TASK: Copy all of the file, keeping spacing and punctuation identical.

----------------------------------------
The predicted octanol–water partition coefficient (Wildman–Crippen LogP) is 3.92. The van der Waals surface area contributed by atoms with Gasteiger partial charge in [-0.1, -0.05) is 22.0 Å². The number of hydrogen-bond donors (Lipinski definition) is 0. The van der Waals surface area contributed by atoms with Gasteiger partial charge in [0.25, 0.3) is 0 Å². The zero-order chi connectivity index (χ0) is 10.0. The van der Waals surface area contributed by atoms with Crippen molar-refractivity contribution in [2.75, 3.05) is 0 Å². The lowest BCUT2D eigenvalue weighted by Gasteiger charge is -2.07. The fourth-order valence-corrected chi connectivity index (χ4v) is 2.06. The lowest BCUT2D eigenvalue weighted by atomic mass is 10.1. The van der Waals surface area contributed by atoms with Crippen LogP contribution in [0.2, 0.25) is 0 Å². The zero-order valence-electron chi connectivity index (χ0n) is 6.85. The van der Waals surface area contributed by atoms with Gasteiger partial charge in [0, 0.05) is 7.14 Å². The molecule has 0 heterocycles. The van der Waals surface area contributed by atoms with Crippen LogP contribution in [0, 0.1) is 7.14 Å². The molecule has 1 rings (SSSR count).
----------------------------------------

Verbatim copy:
The predicted octanol–water partition coefficient (Wildman–Crippen LogP) is 3.92. The van der Waals surface area contributed by atoms with Gasteiger partial charge in [-0.1, -0.05) is 22.0 Å². The number of hydrogen-bond donors (Lipinski definition) is 0. The van der Waals surface area contributed by atoms with Gasteiger partial charge in [0.25, 0.3) is 0 Å². The zero-order chi connectivity index (χ0) is 10.0. The van der Waals surface area contributed by atoms with Crippen molar-refractivity contribution in [2.75, 3.05) is 0 Å². The lowest BCUT2D eigenvalue weighted by Gasteiger charge is -2.07. The fourth-order valence-corrected chi connectivity index (χ4v) is 2.06. The lowest BCUT2D eigenvalue weighted by atomic mass is 10.1. The van der Waals surface area contributed by atoms with Crippen LogP contribution in [0.2, 0.25) is 0 Å². The zero-order valence-electron chi connectivity index (χ0n) is 6.85. The van der Waals surface area contributed by atoms with Gasteiger partial charge in [0, 0.05) is 7.14 Å². The molecule has 0 heterocycles. The van der Waals surface area contributed by atoms with Crippen LogP contribution in [0, 0.1) is 7.14 Å². The molecule has 1 rings (SSSR count).